e. Base Radio, AN/GRC-193. The AN/GRC-193 is a vehicular-mounted, medium- and high-power HF radio with a power output of either 100 or 400 watts. It is used for communication between teams and the COB or DOB and AOB. Each AN/TSC-128 is authorized one radio. (See TM 11-5820-924-13 for more information.)
f. Encryption Message Burst Device, KL-43C. The KL-43C is an off-line encryption terminal to send and receive classified messages over unprotected telephone lines and radio nets. It stores up to two messages in memory. It is small and lightweight, and replaces the OA-8890 digital message device group on a one-for-one basis. Each team is authorized one device (four per AN/TSC-128).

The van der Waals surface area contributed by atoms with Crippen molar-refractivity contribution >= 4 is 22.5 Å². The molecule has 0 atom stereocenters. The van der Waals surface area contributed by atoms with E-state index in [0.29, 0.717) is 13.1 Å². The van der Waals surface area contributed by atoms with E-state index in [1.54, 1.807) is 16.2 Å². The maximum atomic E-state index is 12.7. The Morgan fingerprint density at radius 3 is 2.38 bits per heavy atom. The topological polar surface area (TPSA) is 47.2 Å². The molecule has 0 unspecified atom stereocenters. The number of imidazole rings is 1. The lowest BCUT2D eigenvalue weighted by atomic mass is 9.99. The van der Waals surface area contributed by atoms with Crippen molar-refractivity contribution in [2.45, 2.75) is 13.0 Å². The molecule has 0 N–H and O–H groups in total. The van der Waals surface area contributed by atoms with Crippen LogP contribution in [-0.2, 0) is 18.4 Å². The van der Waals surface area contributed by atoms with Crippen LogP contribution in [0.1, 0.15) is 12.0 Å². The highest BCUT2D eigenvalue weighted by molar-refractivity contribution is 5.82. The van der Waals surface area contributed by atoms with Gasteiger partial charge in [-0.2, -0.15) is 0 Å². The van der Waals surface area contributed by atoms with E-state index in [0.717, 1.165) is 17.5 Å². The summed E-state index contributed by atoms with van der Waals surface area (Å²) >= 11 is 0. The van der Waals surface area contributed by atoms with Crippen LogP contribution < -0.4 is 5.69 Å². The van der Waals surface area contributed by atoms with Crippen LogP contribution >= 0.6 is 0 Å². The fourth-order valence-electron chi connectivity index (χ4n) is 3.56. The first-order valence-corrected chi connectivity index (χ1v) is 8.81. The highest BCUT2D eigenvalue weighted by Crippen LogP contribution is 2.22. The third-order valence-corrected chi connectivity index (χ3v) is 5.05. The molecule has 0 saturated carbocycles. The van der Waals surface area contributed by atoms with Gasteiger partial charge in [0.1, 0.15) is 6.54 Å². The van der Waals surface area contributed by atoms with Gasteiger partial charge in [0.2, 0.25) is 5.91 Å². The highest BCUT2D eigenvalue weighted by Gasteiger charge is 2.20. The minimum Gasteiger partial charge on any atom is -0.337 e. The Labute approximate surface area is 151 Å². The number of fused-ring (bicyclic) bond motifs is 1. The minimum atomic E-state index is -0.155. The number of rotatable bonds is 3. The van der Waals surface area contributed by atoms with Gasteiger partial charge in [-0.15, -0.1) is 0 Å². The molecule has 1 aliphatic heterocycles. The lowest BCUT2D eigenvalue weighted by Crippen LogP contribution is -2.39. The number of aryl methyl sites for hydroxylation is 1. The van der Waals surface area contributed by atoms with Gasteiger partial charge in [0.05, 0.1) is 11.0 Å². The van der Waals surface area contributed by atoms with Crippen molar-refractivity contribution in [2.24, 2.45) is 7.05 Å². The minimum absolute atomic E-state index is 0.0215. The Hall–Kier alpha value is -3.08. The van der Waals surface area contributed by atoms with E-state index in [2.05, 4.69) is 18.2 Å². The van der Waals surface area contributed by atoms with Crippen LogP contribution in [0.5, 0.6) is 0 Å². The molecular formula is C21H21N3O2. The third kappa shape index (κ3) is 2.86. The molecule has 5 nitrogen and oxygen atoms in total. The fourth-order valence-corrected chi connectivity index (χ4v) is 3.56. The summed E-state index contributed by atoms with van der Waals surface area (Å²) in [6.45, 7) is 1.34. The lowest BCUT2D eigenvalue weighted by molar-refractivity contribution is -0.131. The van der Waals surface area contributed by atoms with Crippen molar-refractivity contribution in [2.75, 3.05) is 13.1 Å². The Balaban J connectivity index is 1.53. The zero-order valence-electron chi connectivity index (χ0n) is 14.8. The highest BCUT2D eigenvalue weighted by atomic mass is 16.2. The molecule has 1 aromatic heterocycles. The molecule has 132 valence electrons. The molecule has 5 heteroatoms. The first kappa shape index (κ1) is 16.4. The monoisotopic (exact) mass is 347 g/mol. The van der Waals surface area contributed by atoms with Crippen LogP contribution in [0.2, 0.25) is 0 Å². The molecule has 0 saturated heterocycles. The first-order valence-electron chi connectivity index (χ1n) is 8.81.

g. Antenna, AN/GRA-50. The AN/GRA-50 is a component of the AN/PRC-104, AN/GRC-213, and AN/GRC-193 radios. It is a half-wave dipole that can be used for either long-range (2500 miles) or short-range sky-wave (NVIS, 0-300 miles). (See TM 11-5820-467-15 for more information.)
h. Antenna, AS-2259/GR. The AS-2259/GR is a component of the AN/PRC-104, AN/GRC-213, and AN/GRC-193 radios. It consists of two inverted Vee dipoles positioned at right angles. It uses a foam-electric center pole as its coaxial. It uses the NVIS concept to achieve a range of 0 to 300 miles. (See TM 11-5985-379-14& P for more information.)
i. Communication Shelter, TSC-128. Six TSC-128s are authorized per corps LRS and four per division LRS. The AN/TSC-128 is the principal component of the long-range surveillance base radio station. One base radio station is made up of two AN/TSC-128s. The LRSC has three base radio stations (six AN/TSC-128s). The LRSD has two base radio stations (four AN/TSC-128s). See Figure D-16, for the composition of the AN/TSC-128.